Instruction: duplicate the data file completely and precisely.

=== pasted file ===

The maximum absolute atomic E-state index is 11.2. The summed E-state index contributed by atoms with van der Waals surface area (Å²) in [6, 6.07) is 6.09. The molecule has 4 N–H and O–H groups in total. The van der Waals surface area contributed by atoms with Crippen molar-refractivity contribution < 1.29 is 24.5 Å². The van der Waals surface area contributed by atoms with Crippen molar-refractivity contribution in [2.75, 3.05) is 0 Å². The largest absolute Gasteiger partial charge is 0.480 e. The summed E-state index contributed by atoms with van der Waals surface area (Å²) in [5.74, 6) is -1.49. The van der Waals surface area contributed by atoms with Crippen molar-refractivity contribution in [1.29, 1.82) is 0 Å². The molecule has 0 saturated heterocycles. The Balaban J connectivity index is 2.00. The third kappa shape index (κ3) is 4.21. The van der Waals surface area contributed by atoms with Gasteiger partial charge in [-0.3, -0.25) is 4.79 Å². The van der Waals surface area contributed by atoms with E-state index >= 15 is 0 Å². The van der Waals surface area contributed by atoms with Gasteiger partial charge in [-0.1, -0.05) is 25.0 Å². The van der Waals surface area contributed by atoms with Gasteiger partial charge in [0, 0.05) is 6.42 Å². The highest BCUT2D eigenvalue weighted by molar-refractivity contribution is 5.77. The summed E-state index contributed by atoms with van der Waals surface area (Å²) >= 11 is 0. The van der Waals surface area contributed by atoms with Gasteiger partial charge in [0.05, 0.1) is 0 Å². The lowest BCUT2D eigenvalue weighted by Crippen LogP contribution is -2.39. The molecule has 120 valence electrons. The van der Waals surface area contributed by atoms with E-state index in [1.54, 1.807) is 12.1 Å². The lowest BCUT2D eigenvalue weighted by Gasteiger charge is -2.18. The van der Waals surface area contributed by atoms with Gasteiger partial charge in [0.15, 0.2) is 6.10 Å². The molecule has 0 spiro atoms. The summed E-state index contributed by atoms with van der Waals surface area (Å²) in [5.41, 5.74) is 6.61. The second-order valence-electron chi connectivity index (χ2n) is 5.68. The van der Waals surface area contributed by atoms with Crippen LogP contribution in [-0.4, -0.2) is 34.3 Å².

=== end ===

The maximum absolute atomic E-state index is 11.2. The summed E-state index contributed by atoms with van der Waals surface area (Å²) in [6, 6.07) is 6.09. The molecule has 4 N–H and O–H groups in total. The van der Waals surface area contributed by atoms with Crippen molar-refractivity contribution < 1.29 is 24.5 Å². The van der Waals surface area contributed by atoms with Crippen molar-refractivity contribution in [2.75, 3.05) is 0 Å². The largest absolute Gasteiger partial charge is 0.480 e. The summed E-state index contributed by atoms with van der Waals surface area (Å²) in [5.74, 6) is -1.49. The van der Waals surface area contributed by atoms with Crippen molar-refractivity contribution in [1.29, 1.82) is 0 Å². The molecule has 0 saturated heterocycles. The Balaban J connectivity index is 2.00. The third kappa shape index (κ3) is 4.21. The van der Waals surface area contributed by atoms with Gasteiger partial charge in [-0.3, -0.25) is 4.79 Å². The van der Waals surface area contributed by atoms with E-state index >= 15 is 0 Å². The van der Waals surface area contributed by atoms with Gasteiger partial charge in [-0.1, -0.05) is 25.0 Å². The van der Waals surface area contributed by atoms with Gasteiger partial charge in [0, 0.05) is 6.42 Å². The highest BCUT2D eigenvalue weighted by molar-refractivity contribution is 5.77. The summed E-state index contributed by atoms with van der Waals surface area (Å²) >= 11 is 0. The van der Waals surface area contributed by atoms with Gasteiger partial charge in [0.05, 0.1) is 0 Å². The lowest BCUT2D eigenvalue weighted by Crippen LogP contribution is -2.39. The molecule has 120 valence electrons. The van der Waals surface area contributed by atoms with E-state index in [1.54, 1.807) is 12.1 Å². The lowest BCUT2D eigenvalue weighted by Gasteiger charge is -2.18. The van der Waals surface area contributed by atoms with Gasteiger partial charge in [0.15, 0.2) is 6.10 Å². The molecule has 0 spiro atoms. The summed E-state index contributed by atoms with van der Waals surface area (Å²) in [5.41, 5.74) is 6.61. The second-order valence-electron chi connectivity index (χ2n) is 5.68. The van der Waals surface area contributed by atoms with Crippen LogP contribution in [-0.4, -0.2) is 34.3 Å².